March 2009–October 2010 7 15 78 173 266
November 2009–May 2010 8 3 28 184 225
May 2010–November 2010 9 9 74 184 267
November 2010–July 2011 10 4 9 175 188
July 2011–December 2011 11 0 2 17 19
  Total 157 622 1408 2187
  Mean 13.1 51.8 117.3 182.3

The evaluation study noted that CFHS has improved the effectiveness of MSDO by implementing various initiatives during the past five years. Interviews and reports of lessons learned mentioned the effectiveness and efficiency of “forward deploying” some medical services that are traditionally provided at the Role 3 or static hospital level. Medical services, such as psychiatry and physiotherapy in particular in Afghanistan, were considered effective in the early treatment of injuries and prevention of greater repatriation of CAF personnel. It allowed CFHS to address the health needs of soldiers in theatre and helped to get them back to their duties as quickly as possible. It should be noted, however, that this was only made possible by exceeding PML for specialists, hiring civilian medical personnel, and through significant reliance on allied medical resources.

Other innovations included:

  • improving training for medical technicians to provide earlier care at point of injury;
  • the procurement of portable ultrasonography machines; and
  • based on knowledge that those wounded in combat often die from exsanguinations, CFHS greatly enhanced training for combat soldiers to provide greater “self care and buddy aid,” improving the survivability of the wounded.18

Key Finding 11: Coordination and use of allied and other-nation medical resources are often critical to effective health care and MSDO, especially on smaller or international missions.

Operations in Afghanistan were enhanced through the effective use of allied partnerships, particularly with regard to the United States’ assistance with performing Aeromedical Evacuations. Since the threat posed by improvised explosive devices and enemy ambushes often made it difficult for CF H Svcs Gp’s land-based ambulances to reach combat casualties in a timely manner, access to this ally’s Aeromedical Evacuations capabilities offered a safer and more rapid evacuation to the Role 3 facility, and was a crucial enabling factor in the delivery of effective treatment and care. It also allowed the evacuation of critically-wounded personnel to Landstuhl Regional Medical Centre, a Role 4 facility in Germany, where treatment beyond capabilities of Role 3 could be delivered.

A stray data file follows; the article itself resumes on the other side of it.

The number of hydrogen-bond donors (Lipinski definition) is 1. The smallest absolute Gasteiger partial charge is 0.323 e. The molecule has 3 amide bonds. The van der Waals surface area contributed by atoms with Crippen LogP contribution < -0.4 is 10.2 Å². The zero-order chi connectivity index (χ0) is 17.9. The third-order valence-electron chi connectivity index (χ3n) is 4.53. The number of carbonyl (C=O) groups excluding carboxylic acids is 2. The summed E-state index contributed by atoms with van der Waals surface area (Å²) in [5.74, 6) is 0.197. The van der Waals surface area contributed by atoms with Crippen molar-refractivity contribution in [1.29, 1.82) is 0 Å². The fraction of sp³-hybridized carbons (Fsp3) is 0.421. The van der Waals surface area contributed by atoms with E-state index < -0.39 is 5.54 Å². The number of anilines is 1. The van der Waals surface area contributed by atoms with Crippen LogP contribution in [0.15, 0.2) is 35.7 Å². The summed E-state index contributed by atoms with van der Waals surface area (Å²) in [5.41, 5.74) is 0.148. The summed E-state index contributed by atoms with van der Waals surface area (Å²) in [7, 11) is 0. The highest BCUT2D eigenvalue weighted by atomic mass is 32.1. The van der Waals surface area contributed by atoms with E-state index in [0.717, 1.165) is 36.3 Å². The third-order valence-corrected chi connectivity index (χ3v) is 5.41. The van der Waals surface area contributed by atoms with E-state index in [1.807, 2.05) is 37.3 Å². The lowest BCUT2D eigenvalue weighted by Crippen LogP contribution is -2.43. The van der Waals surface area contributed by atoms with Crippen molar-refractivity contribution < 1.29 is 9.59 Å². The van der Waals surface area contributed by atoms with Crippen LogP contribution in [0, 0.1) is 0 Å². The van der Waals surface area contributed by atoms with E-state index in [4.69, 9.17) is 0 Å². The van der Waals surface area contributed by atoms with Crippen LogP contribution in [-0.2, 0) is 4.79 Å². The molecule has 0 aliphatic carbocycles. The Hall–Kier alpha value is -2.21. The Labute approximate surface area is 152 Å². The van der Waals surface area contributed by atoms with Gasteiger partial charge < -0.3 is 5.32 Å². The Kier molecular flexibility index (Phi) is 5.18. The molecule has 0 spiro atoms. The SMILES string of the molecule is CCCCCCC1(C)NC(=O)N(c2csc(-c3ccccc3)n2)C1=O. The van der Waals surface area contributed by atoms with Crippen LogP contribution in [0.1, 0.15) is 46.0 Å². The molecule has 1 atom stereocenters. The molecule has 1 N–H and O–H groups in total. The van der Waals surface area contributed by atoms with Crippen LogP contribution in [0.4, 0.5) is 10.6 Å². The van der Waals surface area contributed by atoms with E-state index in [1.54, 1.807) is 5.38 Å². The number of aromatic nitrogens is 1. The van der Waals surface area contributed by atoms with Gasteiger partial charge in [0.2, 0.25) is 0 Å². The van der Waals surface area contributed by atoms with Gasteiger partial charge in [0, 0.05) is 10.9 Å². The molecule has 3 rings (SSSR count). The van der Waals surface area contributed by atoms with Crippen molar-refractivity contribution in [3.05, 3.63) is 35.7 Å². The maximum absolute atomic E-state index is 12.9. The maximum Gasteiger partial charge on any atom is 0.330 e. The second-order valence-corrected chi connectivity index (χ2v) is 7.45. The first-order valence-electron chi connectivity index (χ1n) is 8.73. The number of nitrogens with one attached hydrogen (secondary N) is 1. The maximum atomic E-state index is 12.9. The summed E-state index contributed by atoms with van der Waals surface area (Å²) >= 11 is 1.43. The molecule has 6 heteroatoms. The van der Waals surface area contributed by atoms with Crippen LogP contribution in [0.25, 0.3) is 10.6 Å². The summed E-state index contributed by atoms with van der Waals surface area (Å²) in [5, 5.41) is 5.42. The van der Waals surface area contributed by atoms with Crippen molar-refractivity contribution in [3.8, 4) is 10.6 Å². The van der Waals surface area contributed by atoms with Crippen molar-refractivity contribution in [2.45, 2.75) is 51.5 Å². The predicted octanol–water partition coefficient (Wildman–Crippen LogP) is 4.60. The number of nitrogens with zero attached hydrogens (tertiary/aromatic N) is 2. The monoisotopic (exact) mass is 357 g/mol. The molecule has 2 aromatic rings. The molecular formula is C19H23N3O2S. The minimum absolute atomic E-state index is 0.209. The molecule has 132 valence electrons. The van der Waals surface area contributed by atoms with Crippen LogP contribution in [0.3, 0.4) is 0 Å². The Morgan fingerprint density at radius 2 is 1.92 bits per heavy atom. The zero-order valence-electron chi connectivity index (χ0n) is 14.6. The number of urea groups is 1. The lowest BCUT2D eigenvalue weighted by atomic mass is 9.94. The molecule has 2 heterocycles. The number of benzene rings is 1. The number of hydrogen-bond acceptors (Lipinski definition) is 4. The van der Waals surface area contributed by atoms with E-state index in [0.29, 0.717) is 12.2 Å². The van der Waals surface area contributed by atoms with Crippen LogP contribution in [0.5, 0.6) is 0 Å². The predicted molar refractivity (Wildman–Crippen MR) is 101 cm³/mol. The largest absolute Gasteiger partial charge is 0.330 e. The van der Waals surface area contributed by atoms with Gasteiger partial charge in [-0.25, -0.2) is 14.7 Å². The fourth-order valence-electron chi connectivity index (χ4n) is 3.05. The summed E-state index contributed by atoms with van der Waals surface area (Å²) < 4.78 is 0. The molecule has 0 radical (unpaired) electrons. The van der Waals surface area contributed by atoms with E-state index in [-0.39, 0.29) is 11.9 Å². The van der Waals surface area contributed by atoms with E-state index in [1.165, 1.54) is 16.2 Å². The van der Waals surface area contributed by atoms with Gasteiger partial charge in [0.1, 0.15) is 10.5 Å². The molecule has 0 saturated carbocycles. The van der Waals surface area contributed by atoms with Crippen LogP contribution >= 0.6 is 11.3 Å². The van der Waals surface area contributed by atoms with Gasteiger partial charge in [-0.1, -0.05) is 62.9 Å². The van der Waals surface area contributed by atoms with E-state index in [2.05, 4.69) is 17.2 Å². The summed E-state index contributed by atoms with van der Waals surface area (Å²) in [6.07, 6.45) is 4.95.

The ability to leverage allied health resources also allowed CFHS to ensure the delivery of an appropriate level of care to Canadian soldiers participating in United Nations operations. The number of CAF personnel deployed on these operations is usually quite small, so it can be difficult to justify sending them with anything beyond a Role 1 level of care. Instead, CFHS often works through its United Nations partners to secure appropriate and effective HSS arrangements for CAF personnel. In 2011, for example, the health needs of Canada’s eleven-person contribution to the United Nations Organization Stability Mission in the Democratic Republic of Congo were addressed through a combination of Indian, Jordanian, United Nations and South African capabilities.

Key Finding 12: The incorporation of the TCCC and TACMED programs into pre-deployment training contributed to higher survivability and treatment outcomes.

Interviews with senior CFHS staff and clinicians indicated that the implementation of TCCC and Combat First Aid training to combat troops and enhanced TACMED training for CFHS medics contributed greatly to enhancing medical capabilities, and to successful health outcomes on the battlefield.19 The simultaneous introduction of new medical consumables, particularly improved tourniquets and haemostatic dressings, contributed to this success by enabling deployed medical technologies to provide more effective battlefield care. TCCC is now offered to select deployed military personnel and has been embraced across all three branches of the Canadian military. In addition, standard first aid training is also mandatory for all deploying personnel.